Fortune's Fool

Holy Fools + 2 Stories

A review of Holy Fools + 2 Stories by Marianne Ackerman

Published on March 2, 2015

Marianne Ackerman, Montreal novelist (Jump, Matters of Hart, and Piers’ Desire), journalist, and playwright, now moves into satire with the novella “Holy Fools,” the first part of Holy Fools + 2 Stories.

The term “holy fool” comes from Saint Paul (“We are fools for Christ’s sake,” 1 Corinthians 4:10) and usually refers to a person who gives up all his worldly possessions to live the holy life. Ackerman turns this notion on its head and provides two fools for our consideration.

As befits a man who recognizes that he offers nothing to the world, Peter Wright’s life only moves forward by being buffeted and bounced around by external events. He has come to the conclusion that the only way to render it interesting would be by making “a well-planned exit” – suicide. It has taken him a year to prepare. And wouldn’t you know it, like everything else he has done, it fails. Instead, he is accused of murder. But, in a flash of insight, he realizes the solution he craves is right in front of him: prison. There he would have the security he seeks – three meals a day, a roof over his head, and no worries – just a comfortable routine and virtual anonymity. He pleads guilty.

Holy Fools, by Marianne Ackerman

Holy Fools + 2 Stories
Marianne Ackerman

Guernica Editions

His lawyer is furious. Stung by the defeat, she recommends her client read Crime and Punishment to pass the time (a nice writerly jab: Dostoyevsky’s protagonist is a murderer who remains free while another serves his time). Waiting for Peter in prison, though, is fool number two. Tolstoy is a robust fellow who has written doorstop-sized biographies (hence the moniker). He favours avocado-coloured shirts and grandiose financial schemes, one of which has landed him behind bars. He may remind some readers of a similarly larger-than-life figure from Quebec who spent several years as an unwilling guest of Uncle Sam’s penal system. Tolstoy’s days are spent marshalling attorneys to prove his innocence and planning his next big deal. Fatefully, he takes a liking to Peter.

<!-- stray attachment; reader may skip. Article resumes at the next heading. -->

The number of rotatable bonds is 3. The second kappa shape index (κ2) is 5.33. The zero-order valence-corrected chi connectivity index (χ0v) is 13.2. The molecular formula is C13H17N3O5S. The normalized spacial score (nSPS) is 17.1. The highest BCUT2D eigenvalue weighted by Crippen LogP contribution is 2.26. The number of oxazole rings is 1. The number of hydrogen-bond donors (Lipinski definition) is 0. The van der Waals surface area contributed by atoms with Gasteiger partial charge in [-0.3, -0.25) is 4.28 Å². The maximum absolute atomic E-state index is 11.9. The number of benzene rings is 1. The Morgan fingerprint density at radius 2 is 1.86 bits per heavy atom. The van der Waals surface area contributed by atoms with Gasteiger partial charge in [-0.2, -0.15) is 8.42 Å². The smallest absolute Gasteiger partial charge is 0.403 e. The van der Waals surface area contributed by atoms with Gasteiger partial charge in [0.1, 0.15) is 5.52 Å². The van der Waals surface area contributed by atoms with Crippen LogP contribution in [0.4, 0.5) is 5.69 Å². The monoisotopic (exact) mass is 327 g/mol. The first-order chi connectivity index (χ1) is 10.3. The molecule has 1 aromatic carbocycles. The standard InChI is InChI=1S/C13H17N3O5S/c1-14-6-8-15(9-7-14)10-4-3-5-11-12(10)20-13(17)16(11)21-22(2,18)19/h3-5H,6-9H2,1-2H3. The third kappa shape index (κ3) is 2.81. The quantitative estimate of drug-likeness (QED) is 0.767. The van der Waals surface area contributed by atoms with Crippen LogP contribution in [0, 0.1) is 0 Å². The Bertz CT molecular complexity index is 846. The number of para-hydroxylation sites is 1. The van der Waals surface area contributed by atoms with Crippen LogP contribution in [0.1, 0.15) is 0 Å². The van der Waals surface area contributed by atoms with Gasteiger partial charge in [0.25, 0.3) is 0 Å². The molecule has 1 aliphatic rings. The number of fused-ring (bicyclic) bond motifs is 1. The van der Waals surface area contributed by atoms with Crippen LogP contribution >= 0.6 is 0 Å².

Here we have two sides of the holy fool coin: Peter, who gives up everything while professing guilt, and Tolstoy, who declares himself blameless while trying to keep everything and acquire more.

The satire in “Holy Fools” is pointed, not broad. It starts out a bit too darkly, though this is necessary for the plot, and is a little choppy in the first pages. But Ackerman hits her stride in the prison scenes, and the rest of the story is smoother. The pace is fast, and there are a few sections that might have been milked a little longer for their ironies. Still, Ackerman has her fun, and the reader is rewarded regularly with moments of delicious archness.

The accompanying two stories, “No One Writes to the Professor” and “Albert Fine” couldn’t be more different. The first draws its inspiration from “No One Writes to the Colonel,” a Gabriel García Márquez story, and in it a Spanish teacher and would-be economist ponders his failure to write his PhD thesis – and all that could have been if he had – as he makes his way to live with his sister in Poland. It is a sad, introspective tale of a man who is struggling with his feelings of responsibility for the bad choices he has made. “Albert Fine” is the more straightforward story of a mentally “slow” hired hand and the family he works for. Set in the early 1960s, it depicts a hardscrabble rural life and the dire consequences of suspicion fuelled by misunderstanding. But it is “Holy Fools” that really stands out as the most daring of the three. mRb

A long-time magazine and book editor, Timothy Niedermann recently turned to writing full-time. His first literary effort, “Wall of Dust,” will be published by Deux Voiliers Publishing in April 2015.



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